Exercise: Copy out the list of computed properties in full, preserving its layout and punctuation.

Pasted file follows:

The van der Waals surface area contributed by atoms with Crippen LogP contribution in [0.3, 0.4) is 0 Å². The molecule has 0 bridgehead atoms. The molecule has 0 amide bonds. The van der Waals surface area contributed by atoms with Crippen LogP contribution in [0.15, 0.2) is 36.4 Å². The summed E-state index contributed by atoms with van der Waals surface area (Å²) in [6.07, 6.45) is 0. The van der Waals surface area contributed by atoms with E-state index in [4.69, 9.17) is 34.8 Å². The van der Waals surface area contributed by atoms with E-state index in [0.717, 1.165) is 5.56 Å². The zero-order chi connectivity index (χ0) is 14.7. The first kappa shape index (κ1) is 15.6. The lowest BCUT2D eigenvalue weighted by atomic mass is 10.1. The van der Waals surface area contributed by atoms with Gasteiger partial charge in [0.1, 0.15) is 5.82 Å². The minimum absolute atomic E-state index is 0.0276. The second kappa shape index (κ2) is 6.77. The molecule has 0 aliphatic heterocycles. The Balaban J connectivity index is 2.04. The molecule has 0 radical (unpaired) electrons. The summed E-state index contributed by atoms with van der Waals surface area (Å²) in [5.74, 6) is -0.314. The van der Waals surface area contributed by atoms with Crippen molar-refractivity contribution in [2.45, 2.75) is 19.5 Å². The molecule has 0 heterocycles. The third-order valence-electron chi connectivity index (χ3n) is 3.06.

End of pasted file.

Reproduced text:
The van der Waals surface area contributed by atoms with Crippen LogP contribution in [0.3, 0.4) is 0 Å². The molecule has 0 bridgehead atoms. The molecule has 0 amide bonds. The van der Waals surface area contributed by atoms with Crippen LogP contribution in [0.15, 0.2) is 36.4 Å². The summed E-state index contributed by atoms with van der Waals surface area (Å²) in [6.07, 6.45) is 0. The van der Waals surface area contributed by atoms with E-state index in [4.69, 9.17) is 34.8 Å². The van der Waals surface area contributed by atoms with E-state index in [0.717, 1.165) is 5.56 Å². The zero-order chi connectivity index (χ0) is 14.7. The first kappa shape index (κ1) is 15.6. The lowest BCUT2D eigenvalue weighted by atomic mass is 10.1. The van der Waals surface area contributed by atoms with Gasteiger partial charge in [0.1, 0.15) is 5.82 Å². The minimum absolute atomic E-state index is 0.0276. The second kappa shape index (κ2) is 6.77. The molecule has 0 aliphatic heterocycles. The Balaban J connectivity index is 2.04. The molecule has 0 radical (unpaired) electrons. The summed E-state index contributed by atoms with van der Waals surface area (Å²) in [5.74, 6) is -0.314. The van der Waals surface area contributed by atoms with Crippen molar-refractivity contribution in [2.45, 2.75) is 19.5 Å². The molecule has 0 heterocycles. The third-order valence-electron chi connectivity index (χ3n) is 3.06.